Welfare fraud is a serious crime that can result in fines and even a prison sentence, depending on the amount that you obtained fraudulently. That’s why if you’re being charged with welfare fraud, it’s smart to hire an experienced welfare fraud attorney to help you with your defense. Whether you’re convicted will depend significantly on the quality of your defense and creating reasonable doubt that what you did fit the definition of fraud.
Welfare fraud covers many different crimes and can be either a misdemeanor or a felony. Here’s what you need to know about it and how you can fight the charge.
Degrees of Welfare Fraud
The state of New York recognizes five degrees of welfare fraud, and the degree of the fraud depends on the amount that was fraudulently obtained. Here are the degrees of welfare fraud, the amounts they cover and potential punishments:
• Welfare fraud in the first degree, class B felony – The value of the stolen benefits must exceed $1 million. With no priors for the defendant, minimum punishment is indeterminate sentence from one to three years in prison. Maximum punishment is indeterminate sentence from eight years, four months to 25 years in prison.
• Welfare fraud in the second degree, class C felony – The value of the stolen benefits must exceed $50,000. With no priors for the defendant, this crime doesn’t have a minimum punishment. Maximum punishment is indeterminate sentence from five to 15 years in prison.
• Welfare fraud in the third degree, class D felony – The value of the stolen benefits must exceed $3,000. With no priors for the defendant, this crime doesn’t have a minimum punishment. Maximum punishment is indeterminate sentence from two years, four months to seven years in prison.
• Welfare fraud in the fourth degree, class D felony – The value of the stolen benefits must exceed $1,000. With no priors for the defendant, this crime doesn’t have a minimum punishment. Maximum punishment is indeterminate sentence from two years, four months to seven years in prison.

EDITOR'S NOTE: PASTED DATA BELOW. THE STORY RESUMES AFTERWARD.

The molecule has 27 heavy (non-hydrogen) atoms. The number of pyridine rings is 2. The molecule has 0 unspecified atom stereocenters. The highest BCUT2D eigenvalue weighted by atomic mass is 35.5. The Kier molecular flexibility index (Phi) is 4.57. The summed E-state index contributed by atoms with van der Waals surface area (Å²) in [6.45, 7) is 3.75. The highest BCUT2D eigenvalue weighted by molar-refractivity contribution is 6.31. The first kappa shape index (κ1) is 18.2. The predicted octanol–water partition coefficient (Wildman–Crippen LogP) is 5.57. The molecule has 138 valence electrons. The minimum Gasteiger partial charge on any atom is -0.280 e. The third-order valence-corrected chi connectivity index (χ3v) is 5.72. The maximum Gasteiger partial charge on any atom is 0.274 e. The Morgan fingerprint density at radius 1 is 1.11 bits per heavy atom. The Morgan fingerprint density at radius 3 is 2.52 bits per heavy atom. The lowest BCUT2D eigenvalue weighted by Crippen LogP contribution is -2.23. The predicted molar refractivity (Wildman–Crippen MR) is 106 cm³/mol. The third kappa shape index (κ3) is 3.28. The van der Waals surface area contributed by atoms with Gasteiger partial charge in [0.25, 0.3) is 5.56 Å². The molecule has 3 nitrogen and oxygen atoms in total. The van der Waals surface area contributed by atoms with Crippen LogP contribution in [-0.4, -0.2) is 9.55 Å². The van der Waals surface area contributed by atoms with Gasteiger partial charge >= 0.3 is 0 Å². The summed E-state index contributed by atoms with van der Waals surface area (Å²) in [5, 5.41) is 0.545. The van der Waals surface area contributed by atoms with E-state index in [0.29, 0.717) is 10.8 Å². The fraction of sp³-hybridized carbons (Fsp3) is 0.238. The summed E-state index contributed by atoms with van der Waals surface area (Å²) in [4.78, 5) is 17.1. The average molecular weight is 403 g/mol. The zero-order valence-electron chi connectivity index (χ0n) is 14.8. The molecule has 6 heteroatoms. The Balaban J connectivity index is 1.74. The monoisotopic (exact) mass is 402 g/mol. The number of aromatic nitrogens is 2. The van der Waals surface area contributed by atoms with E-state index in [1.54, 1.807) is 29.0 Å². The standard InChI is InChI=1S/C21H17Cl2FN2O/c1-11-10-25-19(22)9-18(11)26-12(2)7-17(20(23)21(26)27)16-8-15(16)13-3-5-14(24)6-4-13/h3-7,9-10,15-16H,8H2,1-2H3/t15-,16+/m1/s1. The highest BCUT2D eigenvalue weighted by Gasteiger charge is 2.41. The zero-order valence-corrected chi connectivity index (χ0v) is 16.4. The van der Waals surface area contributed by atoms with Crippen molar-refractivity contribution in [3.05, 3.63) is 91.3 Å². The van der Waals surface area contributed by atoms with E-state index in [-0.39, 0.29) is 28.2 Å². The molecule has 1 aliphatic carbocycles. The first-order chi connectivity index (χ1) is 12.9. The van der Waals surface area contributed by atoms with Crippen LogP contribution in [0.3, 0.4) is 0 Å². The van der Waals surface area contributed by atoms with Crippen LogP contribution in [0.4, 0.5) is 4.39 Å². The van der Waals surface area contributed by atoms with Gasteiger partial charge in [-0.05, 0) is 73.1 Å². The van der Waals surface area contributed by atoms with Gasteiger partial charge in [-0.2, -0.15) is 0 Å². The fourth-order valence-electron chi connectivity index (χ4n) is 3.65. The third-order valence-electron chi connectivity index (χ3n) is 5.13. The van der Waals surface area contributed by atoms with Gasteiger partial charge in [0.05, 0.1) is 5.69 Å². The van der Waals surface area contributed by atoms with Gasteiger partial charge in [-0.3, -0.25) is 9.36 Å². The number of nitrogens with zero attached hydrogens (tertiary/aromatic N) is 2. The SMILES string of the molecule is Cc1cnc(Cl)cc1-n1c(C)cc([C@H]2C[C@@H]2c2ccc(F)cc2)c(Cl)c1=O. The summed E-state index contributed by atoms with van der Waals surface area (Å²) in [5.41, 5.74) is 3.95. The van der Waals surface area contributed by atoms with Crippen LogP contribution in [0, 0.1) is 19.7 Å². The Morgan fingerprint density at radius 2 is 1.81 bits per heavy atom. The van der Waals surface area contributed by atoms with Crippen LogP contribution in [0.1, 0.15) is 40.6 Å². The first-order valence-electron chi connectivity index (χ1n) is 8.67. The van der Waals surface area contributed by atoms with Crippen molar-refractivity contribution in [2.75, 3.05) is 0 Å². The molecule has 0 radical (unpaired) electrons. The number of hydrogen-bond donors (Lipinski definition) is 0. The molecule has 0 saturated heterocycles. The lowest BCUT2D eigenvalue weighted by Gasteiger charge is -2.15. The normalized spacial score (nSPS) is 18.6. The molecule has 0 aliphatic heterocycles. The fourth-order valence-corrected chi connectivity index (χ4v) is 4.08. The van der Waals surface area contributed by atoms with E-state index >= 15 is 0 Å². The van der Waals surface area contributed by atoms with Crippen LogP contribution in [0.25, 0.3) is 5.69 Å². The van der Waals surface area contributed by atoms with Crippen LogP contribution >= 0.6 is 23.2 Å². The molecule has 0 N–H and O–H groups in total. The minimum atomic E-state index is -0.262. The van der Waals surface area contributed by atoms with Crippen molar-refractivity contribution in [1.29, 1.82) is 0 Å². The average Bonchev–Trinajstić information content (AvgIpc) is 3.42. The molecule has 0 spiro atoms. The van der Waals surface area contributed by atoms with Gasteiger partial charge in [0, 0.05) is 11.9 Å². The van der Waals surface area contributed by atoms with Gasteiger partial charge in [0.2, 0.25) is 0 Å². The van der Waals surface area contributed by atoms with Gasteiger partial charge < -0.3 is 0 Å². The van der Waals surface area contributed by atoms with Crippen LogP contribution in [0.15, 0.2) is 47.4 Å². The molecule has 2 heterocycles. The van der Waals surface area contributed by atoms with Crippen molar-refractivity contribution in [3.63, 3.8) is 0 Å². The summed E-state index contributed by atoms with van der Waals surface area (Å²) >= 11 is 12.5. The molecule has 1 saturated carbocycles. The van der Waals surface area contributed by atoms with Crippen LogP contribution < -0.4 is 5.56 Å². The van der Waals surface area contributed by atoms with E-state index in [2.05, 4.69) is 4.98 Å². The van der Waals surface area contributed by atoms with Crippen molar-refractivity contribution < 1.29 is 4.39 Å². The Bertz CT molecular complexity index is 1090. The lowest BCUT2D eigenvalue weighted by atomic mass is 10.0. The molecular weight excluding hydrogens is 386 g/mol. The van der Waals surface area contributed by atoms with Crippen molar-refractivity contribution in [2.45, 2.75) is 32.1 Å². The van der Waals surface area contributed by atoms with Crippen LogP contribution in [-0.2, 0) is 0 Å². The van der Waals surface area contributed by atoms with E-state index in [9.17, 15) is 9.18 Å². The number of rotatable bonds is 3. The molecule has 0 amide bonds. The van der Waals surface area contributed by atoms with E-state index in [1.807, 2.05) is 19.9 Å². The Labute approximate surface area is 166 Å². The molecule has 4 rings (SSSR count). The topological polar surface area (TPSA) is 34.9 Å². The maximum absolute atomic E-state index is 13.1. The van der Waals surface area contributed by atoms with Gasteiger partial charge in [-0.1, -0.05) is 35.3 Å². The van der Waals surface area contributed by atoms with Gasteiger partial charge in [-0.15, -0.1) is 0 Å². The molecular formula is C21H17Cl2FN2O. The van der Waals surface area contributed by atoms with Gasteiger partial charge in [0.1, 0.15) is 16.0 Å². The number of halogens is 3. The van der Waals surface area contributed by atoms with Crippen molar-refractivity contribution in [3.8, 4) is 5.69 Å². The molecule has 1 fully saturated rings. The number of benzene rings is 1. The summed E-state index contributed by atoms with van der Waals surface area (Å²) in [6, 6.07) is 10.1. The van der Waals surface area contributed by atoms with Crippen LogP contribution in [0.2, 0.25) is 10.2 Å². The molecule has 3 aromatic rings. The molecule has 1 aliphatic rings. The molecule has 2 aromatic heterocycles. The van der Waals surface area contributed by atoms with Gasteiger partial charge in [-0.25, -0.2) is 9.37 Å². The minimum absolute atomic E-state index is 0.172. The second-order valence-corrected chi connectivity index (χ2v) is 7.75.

• Welfare fraud in the fifth degree, class A misdemeanor – The value of the stolen benefits must be $1,000 or less. With no priors for the defendant, this crime doesn’t have a minimum punishment. Maximum punishment is one year in jail.
What Is an Indeterminate Sentence?
This means that you’re initially sentenced to a specific range of time, such as the ranges listed above. How much of that time you serve will depend on the department of corrections, which decides when you can be released. Good behavior could result in a shorter sentence.
Other Requirements for Welfare Fraud
The degree of the welfare fraud corresponds to the monetary value of the stolen benefits, but every degree also has two other key requirements. The first is that you did something constituting fraud. The second is that you did this intentionally to misappropriate welfare benefits.
Examples of Welfare Fraud
Now that you know the details of welfare fraud, let’s look at how it works in practice. It can be fraudulently taking advantage of any kind of government assistance program, including cash assistance, food stamps, Medicaid or housing benefits, to name just a few.
Among the most common ways to commit welfare fraud is filling out a fraudulent application. This is when you include false information or omit information to obtain welfare benefits. Many applicants under-report their income, especially if they have work where they receive their pay under the table.
Food stamps can only pay for specific items and are not to be exchanged for cash. Despite that, many recipients commit welfare fraud by selling their food stamps for money, or buying a prohibited item, such as alcohol, and having the cashier ring it up as something else. Some cashiers do this and ring up a higher-priced, legitimate item, and then pocket the extra money. In that situation, both the person using the food stamps and the cashier would be committing fraud.
Preparing Your Defense Against Welfare Fraud
Besides the potential jailtime that comes with a conviction for welfare fraud, you could also be looking at civil penalties forcing you to pay back anything you obtained through welfare fraud, along with additional fees. And when you’re convicted of welfare fraud, that will almost always mean you can no longer apply for benefits.
A skilled lawyer can make all the difference when you’re charged with welfare fraud. They can put together the best defense based on your specific case. For example, if you forgot to report certain income, the court may realize it was a simple mistake and not an intentional act of fraud, but a lawyer gives you the best bet at proving that. The sooner you find yours, the sooner they can start building your defense.
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